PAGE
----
Will this index end up lopsided?
No. The way the BTree algorithm works keeps it balanced. (One interpretation of the "B" in BTree is for "balanced".) As leaf pages fill they cause parent pages to split, with half the rows going to each new parent. Further rows cause further splits, which cascade up the tree until the root has to split, at which point a new root page is created. At every stage all paths from root to leaf have the same length and hence "balanced".
Should it be reindexed regularly?
Yes. Each DBMS has its own idiosynchracies but likely regular re-build of indexes will be recommended. If for no other reason, the statistics will get out of date eventually which will result in less efficient query plans.
Should I use a low, normal, or high fill factor?
As all writes will be on the right-most pages leaving free space anywhere else will be a waste. There will never be any writes to use up that free space. Use a fill factor of 100%.
Should we try to find something else to put into the index
Indexes aren't (generally speaking) created for entertainment purposes. They're there to improve query performance or support constraint enforcement. If your workload would benefit from a
<something> + date index then create that. If not, don't. Indexes require extra work during writes and consume space and maintenance time. Create the ones you need and no more. And no less. Keep in mind filtered indexes and included columns. Bear in mind that optimiser math may mean your indexes aren't used anyway.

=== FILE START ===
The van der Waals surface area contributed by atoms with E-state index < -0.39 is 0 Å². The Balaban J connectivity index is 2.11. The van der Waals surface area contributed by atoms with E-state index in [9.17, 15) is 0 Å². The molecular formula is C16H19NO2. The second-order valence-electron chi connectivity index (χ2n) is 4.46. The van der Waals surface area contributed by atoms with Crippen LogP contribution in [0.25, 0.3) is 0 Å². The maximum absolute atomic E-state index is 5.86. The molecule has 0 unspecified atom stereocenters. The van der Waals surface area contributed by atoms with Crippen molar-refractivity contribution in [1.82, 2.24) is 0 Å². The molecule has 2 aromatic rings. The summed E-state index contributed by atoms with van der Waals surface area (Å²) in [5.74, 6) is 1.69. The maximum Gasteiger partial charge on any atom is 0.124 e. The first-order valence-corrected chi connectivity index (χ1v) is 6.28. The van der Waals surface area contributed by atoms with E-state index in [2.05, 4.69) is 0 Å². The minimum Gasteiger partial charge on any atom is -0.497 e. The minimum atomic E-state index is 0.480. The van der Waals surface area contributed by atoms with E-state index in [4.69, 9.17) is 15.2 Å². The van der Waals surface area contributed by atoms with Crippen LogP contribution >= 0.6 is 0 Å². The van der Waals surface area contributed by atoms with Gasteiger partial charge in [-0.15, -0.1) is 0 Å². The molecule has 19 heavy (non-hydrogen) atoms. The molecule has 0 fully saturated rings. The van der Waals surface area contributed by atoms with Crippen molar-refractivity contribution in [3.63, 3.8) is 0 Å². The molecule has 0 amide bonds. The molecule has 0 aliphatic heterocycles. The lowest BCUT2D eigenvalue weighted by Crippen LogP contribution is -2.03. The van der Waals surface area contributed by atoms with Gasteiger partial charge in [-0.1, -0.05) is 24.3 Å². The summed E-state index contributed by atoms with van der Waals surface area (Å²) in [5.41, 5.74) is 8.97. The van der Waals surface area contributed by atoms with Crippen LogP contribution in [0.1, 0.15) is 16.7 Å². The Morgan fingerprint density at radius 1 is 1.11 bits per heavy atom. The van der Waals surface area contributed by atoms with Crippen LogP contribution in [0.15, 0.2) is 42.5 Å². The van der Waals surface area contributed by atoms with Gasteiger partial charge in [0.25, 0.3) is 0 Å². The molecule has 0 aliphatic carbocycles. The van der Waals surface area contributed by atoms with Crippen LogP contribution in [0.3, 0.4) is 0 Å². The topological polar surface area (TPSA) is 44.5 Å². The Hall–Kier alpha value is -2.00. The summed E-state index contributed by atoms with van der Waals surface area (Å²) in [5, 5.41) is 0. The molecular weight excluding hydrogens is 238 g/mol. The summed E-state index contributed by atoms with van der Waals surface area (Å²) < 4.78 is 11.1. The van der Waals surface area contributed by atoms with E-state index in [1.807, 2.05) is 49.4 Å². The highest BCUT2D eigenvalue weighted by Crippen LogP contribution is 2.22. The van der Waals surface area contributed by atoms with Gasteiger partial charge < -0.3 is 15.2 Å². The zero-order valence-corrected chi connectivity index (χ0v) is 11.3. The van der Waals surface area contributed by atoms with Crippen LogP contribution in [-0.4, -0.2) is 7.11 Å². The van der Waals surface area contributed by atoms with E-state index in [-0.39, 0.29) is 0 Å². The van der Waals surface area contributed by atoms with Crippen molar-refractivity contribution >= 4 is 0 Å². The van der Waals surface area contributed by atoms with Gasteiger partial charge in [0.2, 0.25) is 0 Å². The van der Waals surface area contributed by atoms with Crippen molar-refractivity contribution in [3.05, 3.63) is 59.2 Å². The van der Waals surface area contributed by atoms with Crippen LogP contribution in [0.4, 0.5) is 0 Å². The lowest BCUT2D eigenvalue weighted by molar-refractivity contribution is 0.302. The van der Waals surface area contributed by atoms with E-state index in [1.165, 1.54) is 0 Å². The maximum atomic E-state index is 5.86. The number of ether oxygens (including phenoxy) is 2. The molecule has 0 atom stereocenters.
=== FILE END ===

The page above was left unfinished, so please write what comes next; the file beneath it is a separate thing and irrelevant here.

Will there be issues with hotspots or index page contention .. What can I do to mitigate that?
Well, yes, in theory. First test and prove you'll have a problem meeting your expectied transaction-per-second count. If you can't, are you sure it's this index that's the limiting factor? If it is, in-memory tables and snapshot isolation may implement concurrency mechanisms different to the "base" system's, depending on DBMS. There may be alternative storage engines whose characteristics differ. Try those to see if the pain receeds. You can always post a follow-up question here with quantatative observations!
I understand that for an ascending surrogate key..
Surrogate keys are made-up values that replace human-intelligible natural keys. They're used for reasons releated to DBMS implementation peculiarities and are not inherent to the relational model. Your date is not a surrogate key - it is business data.
a reverse key index might be better.
Hmmm .. OK, so instead of writing all today's rows to key value 20161021 you'd write them to .. 12016102? How does that help? Hashing won't help either: to use the hashed values for lookup each date would have to produce the same hash so there's still a hotspot.
Or is all of this a total non-issue, and indices of this kind are fine and I should stop worrying about it?
Probably. The vast majority of indexes on most systems are like this. By-and-large they work just fine and the DBMS is able to process significant workloads on modest hardware. Indexing is one of those things you can (and should) tweak ad nauseam after go-live. Concentrate on delivering a normalised, feature-rich, debugged system. Tune it afterwards.